Kobe Bryant Is Shooting Himself Out of the NBA
Kobe Bryant is one of the best players ever to grace the game of basketball. Let's not forget that.
He's now in his 20th season and has an NBA résumé that's more impressive than pretty much anyone who has ever played ball at a professional level outside of an elite handful of players. He's played 55,751 combined regular season and playoff minutes, scored 38,289 combined regular season and playoff points, been selected to 17 All-Star, 15 All-NBA, and 12 All-Defensive teams, won an MVP award and two Finals MVPs, and owns five championship rings.
Now that the requisite gushing over the Black Mamba's storied career is out of the way, it's time to get real.
Kobe Bryant needs to stop playing NBA basketball. At the very least, he needs to stop playing it the way that he has so far this season.
Through 11 games this year, Kobe is averaging 15.2 points, 4.3 rebounds, 3.5 assists, 1.1 steals, and 2.3 turnovers in 30.5 minutes per contest. The average minutes played ranks him second on the Los Angeles Lakers behind Jordan Clarkson at 30.8, while the scoring average leads the entire team.
Those are admittedly incredible feats for a 37-year-old coming off two straight years of major, season-ending, and career-threatening injuries, but boy is he getting there in the ugliest way imaginable.
He's shooting a career-low 31.1% from the field and an equally putrid 19.5% from long range. To make matters worse, that's coming on 16.4 and 7.0 attempts per game, respectively -- both marks that lead the team by a significant margin. In fact, his astronomical three-point attempt rate of .428 is more than double his career mark of .204, while the 19.5% success rate from long range is way down from his career mark of 33.1%. When your most frequent shot chucker is last on your team in Effective Field Goal Percentage (weighted twos and threes) at 35.3%, that's not exactly what you'd call a recipe for success.
Seriously, Kobe's shot chart is the "Red Wedding" of NBA visuals right now:
As a result of the deplorably low level of efficiency, Kobe's advanced stats are simply hard to look at. He's putting up career lows in Player Efficiency Rating (10.2), Win Shares per 48 Minutes (-0.077), and Box Plus/Minus (-4.6). In terms of our nERD metric -- which is an estimate of how many games above or below .500 a league-average team would finish a full 82-game season with the player in question as one of its starters -- Kobe is currently posting the sixth-worst mark in the entire NBA at -10.8.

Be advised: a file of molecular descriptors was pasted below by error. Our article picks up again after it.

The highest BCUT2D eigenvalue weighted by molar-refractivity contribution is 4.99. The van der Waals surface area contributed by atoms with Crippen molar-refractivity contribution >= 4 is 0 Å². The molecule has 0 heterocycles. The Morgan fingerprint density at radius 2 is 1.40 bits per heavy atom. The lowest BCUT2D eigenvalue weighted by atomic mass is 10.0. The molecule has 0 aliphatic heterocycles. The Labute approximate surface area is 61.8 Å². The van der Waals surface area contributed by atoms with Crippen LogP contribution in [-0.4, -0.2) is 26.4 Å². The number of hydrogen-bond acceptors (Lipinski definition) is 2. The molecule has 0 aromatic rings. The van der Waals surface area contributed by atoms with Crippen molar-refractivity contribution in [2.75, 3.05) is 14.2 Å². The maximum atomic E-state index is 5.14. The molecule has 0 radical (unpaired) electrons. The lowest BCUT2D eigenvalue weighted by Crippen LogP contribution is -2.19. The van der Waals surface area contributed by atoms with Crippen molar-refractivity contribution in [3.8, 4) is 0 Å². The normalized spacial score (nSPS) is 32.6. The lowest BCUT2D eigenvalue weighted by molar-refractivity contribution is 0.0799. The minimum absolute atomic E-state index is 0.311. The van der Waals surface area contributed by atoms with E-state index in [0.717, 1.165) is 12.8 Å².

In terms of True Shooting Percentage (which weights twos, threes, and free throws), Bryant is placing himself in an unflattering position:
Kobe Bryant's True Shooting % is .415, which is 775th among the 775 individual seasons in which an NBA player averaged at least 16 FGAs.
— Andy Bailey (@AndrewDBailey) November 25, 2015
Again, True Shooting Percentage accounts for free throw percentage. Considering Kobe is shooting 83.3% from the line, that little stat nugget is even more cringe-inducing.
By all of the aforementioned numbers, one thing is becoming abundantly clear: Kobe Bryant is costing the Lakers games.
And that's a big part of the reason why they sit at 2-12 and with a team nERD (meant to estimate a team's ultimate winning percentage over an 82-game season based on play to date) of 25.1, a mark that places them 28th in our NBA Team Power Rankings. I mean, we knew they wouldn't be good, but it's becoming harder and harder to deny that Kobe is the reason they're even worse than expected.
That is a shame -- because the Lakers have some promising young talent getting swept aside a bit for Kobe's victory lap (assuming this is indeed his last season). D'Angelo Russell, Julius Randle, and Jordan Clarkson have all shown signs that they will one day be impactful NBA players (if they're not already), but they all trail Kobe and other noted shot chucker Lou Williams in Usage Rate. Things will change once Kobe eventually rides off into the sunset, of course, but it's hard not to feel like the Lakers are squandering a year of developing their youngsters just to appease a legend.
Is the solution for Kobe to retire now? Well, no. He deserves the retirement tour after all this time; the last time playing in Madison Square Garden, the final matchup with LeBron James -- to whom he passed the "best player in the league" torch to a few years back. But, after last night's 1-for-14 shooting performance (including 1-for-7 from long range) for 4 points, it's becoming evident that Bryant needs to take a backseat, and he needs to do it soon. His veteran leadership can certainly help the Lakers, but it can help more from the bench in a reduced role. It's officially time to start focusing on the Lakers' future and letting go a little of what has clearly become the past.
For a competitor like Kobe, that won't come easily. If it doesn't happen at all, though, this has the makings of a pitiful end to an otherwise magnificent career.
Simply put, Kobe, the Lakers, and NBA fans deserve better.